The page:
The Incas created an extensive network of roads called Qhapaq Ñan to unite the disparate parts of his vast empire. Today you can follow in the footsteps of the Incas by these ancient ways, the most popular of them remains the Inca Trail to Machu Picchu. This spectacular and ancient road through what was, in the late fifteenth century, the main access to the sacred citadel.
The Inca Trail to Machu Picchu is the most famous trek across South America and is crossed by thousands of adventurers from around the world every year. The route has been declared World Heritage for its cultural and ecological value; also it represents the most authentic and picturesque way to visit Machu Picchu, which reveals the overall architectural goal of the Incas and their great respect for nature.
The road begins at the Complex Llactapata near the town of Ollantaytambo in the Sacred Valley and passes through several archaeological sites built by the Incas before reaching the “tambo” Intipunku at the entrance to Machu Picchu. Its 40 km long high cross gorges, valleys and Andean tropical forests, rewarding the traveler with beautiful views and architectural and natural wonders. You can say that is just as impressive as the same Machu Picchu. The Inca treasures found along the way include the complex of Machu Q’ente, Huayna Q’ente, Pulpituyoc, Kusichaca, Patallacta, Torontoy, Runkuraqay, Sayaqmarca, Phuyupatamarca, Wiñay Huayna, Intipata, Killapata and Chaskapata. The national park that protects the road and everything around is home to numerous species of flora and fauna endangered and offers unparalleled views of the snowy peaks surrounding it.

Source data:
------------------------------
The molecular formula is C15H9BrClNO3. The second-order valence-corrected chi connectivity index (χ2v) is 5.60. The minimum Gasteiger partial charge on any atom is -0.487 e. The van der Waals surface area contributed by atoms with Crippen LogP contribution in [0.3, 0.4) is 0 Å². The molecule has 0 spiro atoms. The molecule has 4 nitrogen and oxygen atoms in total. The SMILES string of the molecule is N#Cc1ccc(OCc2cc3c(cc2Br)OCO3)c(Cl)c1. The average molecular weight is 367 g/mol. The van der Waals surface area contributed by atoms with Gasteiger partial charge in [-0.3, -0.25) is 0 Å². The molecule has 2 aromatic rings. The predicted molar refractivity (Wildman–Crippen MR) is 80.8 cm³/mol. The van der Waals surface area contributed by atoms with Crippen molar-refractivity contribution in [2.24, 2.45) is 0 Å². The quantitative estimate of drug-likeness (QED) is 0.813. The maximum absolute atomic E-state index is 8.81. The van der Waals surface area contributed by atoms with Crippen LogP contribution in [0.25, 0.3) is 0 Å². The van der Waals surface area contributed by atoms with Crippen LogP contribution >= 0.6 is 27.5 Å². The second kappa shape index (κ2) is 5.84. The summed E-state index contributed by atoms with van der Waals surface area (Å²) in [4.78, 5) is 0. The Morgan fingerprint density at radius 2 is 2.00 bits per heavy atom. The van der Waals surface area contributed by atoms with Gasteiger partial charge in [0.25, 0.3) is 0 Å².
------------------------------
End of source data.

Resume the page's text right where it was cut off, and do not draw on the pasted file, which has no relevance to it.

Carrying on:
Besides the famous Inca Trail to Machu Picchu, around the citadel there are various Inca trails to neighboring sites. The most important of them is the way to Huayna Picchu, is a zigzagging path to the top of the steep hill where there are ancient terraces, carved rocks, tunnels and the Temple of the Moon.
To the west there is another Inca road leading to Intipata and passes through a drawbridge of trunk. It is a narrow path on the flanks of a mountain of granite, interrupted by an empty space where a drawbridge that could be easily removed in case of danger was placed. Among the other Inca roads that communicate with Machu Picchu, there is the one leading to the river and to San Miguel and the vertical path whose destination is the top of the mountain Putucusi.